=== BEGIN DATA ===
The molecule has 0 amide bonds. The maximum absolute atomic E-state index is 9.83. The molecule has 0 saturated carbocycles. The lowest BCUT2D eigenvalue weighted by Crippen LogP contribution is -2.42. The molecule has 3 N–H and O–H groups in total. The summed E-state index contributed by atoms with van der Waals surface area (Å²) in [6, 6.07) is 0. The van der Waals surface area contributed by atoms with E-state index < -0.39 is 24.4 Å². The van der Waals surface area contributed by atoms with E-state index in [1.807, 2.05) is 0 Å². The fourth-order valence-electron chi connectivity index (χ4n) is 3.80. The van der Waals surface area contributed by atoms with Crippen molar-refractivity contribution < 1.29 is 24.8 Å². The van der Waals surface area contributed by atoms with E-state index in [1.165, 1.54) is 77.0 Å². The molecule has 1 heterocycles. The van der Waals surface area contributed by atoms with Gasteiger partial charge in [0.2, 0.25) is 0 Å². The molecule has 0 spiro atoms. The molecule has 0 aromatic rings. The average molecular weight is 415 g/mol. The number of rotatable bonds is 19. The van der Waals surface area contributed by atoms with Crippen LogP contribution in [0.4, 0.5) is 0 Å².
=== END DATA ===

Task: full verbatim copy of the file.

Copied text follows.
The molecule has 0 amide bonds. The maximum absolute atomic E-state index is 9.83. The molecule has 0 saturated carbocycles. The lowest BCUT2D eigenvalue weighted by Crippen LogP contribution is -2.42. The molecule has 3 N–H and O–H groups in total. The summed E-state index contributed by atoms with van der Waals surface area (Å²) in [6, 6.07) is 0. The van der Waals surface area contributed by atoms with E-state index < -0.39 is 24.4 Å². The van der Waals surface area contributed by atoms with E-state index in [1.807, 2.05) is 0 Å². The fourth-order valence-electron chi connectivity index (χ4n) is 3.80. The van der Waals surface area contributed by atoms with Crippen molar-refractivity contribution < 1.29 is 24.8 Å². The van der Waals surface area contributed by atoms with E-state index in [1.165, 1.54) is 77.0 Å². The molecule has 1 heterocycles. The van der Waals surface area contributed by atoms with Gasteiger partial charge in [0.2, 0.25) is 0 Å². The molecule has 0 spiro atoms. The molecule has 0 aromatic rings. The average molecular weight is 415 g/mol. The number of rotatable bonds is 19. The van der Waals surface area contributed by atoms with Crippen LogP contribution in [0.4, 0.5) is 0 Å².